Movie Review: “Turbo”

Starring
Ryan Reynolds, Paul Giamatti, Michael Pena, Samuel L. Jackson, Bill Hader, Richard Jenkins, Ken Jeong, Snoop Dogg
Director
David Soren

If you sit and think about “Turbo” for even half a second, it’s difficult not to notice what’s wrong with it, from the formulaic story to its blatant disregard for the rules of auto racing (spoken by a man who doesn’t follow auto racing; that’s how egregious the oversights were). Luckily for the film, it has several other things working in its favor, namely some inspired voice casting, gorgeous design, and smarter than average dialogue. “Turbo” rises above its familiarity and makes for a charming, if predictable, experience.

Theo (Ryan Reynolds) is a snail who, along with his brother Chet (Paul Giamatti), works in the garden outside a suburban southern California house. At night, Theo watches video tapes of race car driver Guy Gagne (Bill Hader), and dreams of being fast like him, a racer named Turbo. One night, while watching the cars on the 101 from an overpass, Theo inadvertently winds up taking part in a street race and ingesting nitrous oxide, which rewrites his DNA and gives him incredible speed. (Warning to children: drinking nitrous oxide will not give you superhuman speed. If anything, it will put you to sleep.) Soon after, Theo and Chet are captured by Tito (Michael Pena), who co-owns a taco truck in a run-down strip mall, and races snails for fun with his fellow mall employees. Once they realize that Theo is actually fast, Tito begins raising money to enter him into the Indianapolis 500, and his new crew of racing snail buddies, led by Whiplash (Samuel L. Jackson), provides support.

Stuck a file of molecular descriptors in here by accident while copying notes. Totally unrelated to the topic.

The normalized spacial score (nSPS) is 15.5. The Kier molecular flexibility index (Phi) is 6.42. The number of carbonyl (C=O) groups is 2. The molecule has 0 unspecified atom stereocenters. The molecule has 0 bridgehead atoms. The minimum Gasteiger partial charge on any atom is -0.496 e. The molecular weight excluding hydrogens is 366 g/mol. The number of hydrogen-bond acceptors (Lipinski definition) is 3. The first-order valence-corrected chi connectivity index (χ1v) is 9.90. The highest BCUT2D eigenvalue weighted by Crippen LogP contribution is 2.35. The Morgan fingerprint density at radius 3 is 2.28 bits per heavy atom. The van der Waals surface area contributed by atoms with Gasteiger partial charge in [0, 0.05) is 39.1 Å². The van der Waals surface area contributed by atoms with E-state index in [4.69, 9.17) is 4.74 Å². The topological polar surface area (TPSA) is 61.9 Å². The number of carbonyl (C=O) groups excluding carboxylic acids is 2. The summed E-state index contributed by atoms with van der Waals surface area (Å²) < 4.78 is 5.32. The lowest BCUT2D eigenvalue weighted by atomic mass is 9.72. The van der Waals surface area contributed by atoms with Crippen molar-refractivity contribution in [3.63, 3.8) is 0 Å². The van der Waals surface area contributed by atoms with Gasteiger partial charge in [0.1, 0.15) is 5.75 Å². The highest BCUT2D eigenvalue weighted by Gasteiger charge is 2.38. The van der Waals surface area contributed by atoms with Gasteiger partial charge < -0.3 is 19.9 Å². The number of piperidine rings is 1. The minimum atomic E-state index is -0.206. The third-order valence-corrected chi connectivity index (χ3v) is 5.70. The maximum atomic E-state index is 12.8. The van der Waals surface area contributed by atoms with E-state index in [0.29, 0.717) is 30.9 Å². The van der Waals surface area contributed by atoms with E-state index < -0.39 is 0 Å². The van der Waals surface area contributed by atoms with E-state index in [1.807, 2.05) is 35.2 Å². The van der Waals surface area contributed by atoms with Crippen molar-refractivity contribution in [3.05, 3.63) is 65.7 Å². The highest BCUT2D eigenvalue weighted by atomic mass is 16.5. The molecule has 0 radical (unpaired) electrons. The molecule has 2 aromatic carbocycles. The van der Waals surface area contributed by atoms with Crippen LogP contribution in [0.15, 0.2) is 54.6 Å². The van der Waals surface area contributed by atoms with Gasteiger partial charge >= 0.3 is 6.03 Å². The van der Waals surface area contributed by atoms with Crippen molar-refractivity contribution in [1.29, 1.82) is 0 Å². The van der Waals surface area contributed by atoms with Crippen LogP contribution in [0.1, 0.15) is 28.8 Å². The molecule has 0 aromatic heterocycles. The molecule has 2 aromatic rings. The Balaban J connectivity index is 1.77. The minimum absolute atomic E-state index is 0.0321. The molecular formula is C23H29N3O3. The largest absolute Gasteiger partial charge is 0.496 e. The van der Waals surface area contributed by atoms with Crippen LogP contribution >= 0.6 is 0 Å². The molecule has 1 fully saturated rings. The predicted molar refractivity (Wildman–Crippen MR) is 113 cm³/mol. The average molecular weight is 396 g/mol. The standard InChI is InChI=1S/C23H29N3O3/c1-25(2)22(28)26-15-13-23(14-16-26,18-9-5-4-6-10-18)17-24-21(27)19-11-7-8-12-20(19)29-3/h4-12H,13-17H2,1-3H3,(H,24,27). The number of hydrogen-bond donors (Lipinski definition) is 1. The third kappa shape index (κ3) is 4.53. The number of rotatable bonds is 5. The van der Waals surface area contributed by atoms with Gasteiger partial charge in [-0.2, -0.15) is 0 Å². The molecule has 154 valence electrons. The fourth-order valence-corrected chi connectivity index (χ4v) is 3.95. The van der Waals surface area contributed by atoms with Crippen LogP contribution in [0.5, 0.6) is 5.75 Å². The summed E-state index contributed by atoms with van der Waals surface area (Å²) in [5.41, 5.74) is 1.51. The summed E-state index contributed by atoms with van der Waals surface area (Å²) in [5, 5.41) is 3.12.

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5 Questions with Hollywood Stuntman/Dove Men + Care Spokesman Bobby Holland Hanton‏